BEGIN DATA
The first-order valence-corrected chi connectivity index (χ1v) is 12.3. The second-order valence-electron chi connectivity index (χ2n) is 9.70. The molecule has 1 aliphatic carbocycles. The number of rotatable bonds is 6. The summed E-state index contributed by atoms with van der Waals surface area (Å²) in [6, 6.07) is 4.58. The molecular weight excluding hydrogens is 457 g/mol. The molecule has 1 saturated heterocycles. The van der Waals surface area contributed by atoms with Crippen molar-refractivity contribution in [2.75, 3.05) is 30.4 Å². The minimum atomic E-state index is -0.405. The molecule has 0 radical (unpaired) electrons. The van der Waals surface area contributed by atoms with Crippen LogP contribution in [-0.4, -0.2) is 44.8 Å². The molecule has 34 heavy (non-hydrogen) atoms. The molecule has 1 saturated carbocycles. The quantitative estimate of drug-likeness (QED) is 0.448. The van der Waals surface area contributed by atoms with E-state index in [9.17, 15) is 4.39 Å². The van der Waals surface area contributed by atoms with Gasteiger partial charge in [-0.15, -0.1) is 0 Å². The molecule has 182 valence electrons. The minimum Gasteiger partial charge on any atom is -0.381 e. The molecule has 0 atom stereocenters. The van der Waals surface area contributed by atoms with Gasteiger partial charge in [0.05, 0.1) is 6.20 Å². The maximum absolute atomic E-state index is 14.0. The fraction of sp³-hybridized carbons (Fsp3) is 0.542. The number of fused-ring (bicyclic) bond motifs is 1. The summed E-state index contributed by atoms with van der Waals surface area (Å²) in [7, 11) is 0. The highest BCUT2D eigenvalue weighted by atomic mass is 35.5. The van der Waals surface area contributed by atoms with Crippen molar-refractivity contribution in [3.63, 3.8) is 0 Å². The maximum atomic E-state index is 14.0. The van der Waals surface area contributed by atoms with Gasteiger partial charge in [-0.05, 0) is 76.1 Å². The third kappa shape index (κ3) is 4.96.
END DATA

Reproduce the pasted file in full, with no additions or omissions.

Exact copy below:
The first-order valence-corrected chi connectivity index (χ1v) is 12.3. The second-order valence-electron chi connectivity index (χ2n) is 9.70. The molecule has 1 aliphatic carbocycles. The number of rotatable bonds is 6. The summed E-state index contributed by atoms with van der Waals surface area (Å²) in [6, 6.07) is 4.58. The molecular weight excluding hydrogens is 457 g/mol. The molecule has 1 saturated heterocycles. The van der Waals surface area contributed by atoms with Crippen molar-refractivity contribution in [2.75, 3.05) is 30.4 Å². The minimum atomic E-state index is -0.405. The molecule has 0 radical (unpaired) electrons. The van der Waals surface area contributed by atoms with Crippen LogP contribution in [-0.4, -0.2) is 44.8 Å². The molecule has 34 heavy (non-hydrogen) atoms. The molecule has 1 saturated carbocycles. The quantitative estimate of drug-likeness (QED) is 0.448. The van der Waals surface area contributed by atoms with E-state index in [9.17, 15) is 4.39 Å². The van der Waals surface area contributed by atoms with Gasteiger partial charge in [-0.15, -0.1) is 0 Å². The molecule has 182 valence electrons. The minimum Gasteiger partial charge on any atom is -0.381 e. The molecule has 0 atom stereocenters. The van der Waals surface area contributed by atoms with Gasteiger partial charge in [0.05, 0.1) is 6.20 Å². The maximum absolute atomic E-state index is 14.0. The fraction of sp³-hybridized carbons (Fsp3) is 0.542. The number of fused-ring (bicyclic) bond motifs is 1. The summed E-state index contributed by atoms with van der Waals surface area (Å²) in [7, 11) is 0. The highest BCUT2D eigenvalue weighted by atomic mass is 35.5. The van der Waals surface area contributed by atoms with Crippen molar-refractivity contribution in [3.63, 3.8) is 0 Å². The maximum atomic E-state index is 14.0. The van der Waals surface area contributed by atoms with Gasteiger partial charge in [-0.05, 0) is 76.1 Å². The third kappa shape index (κ3) is 4.96.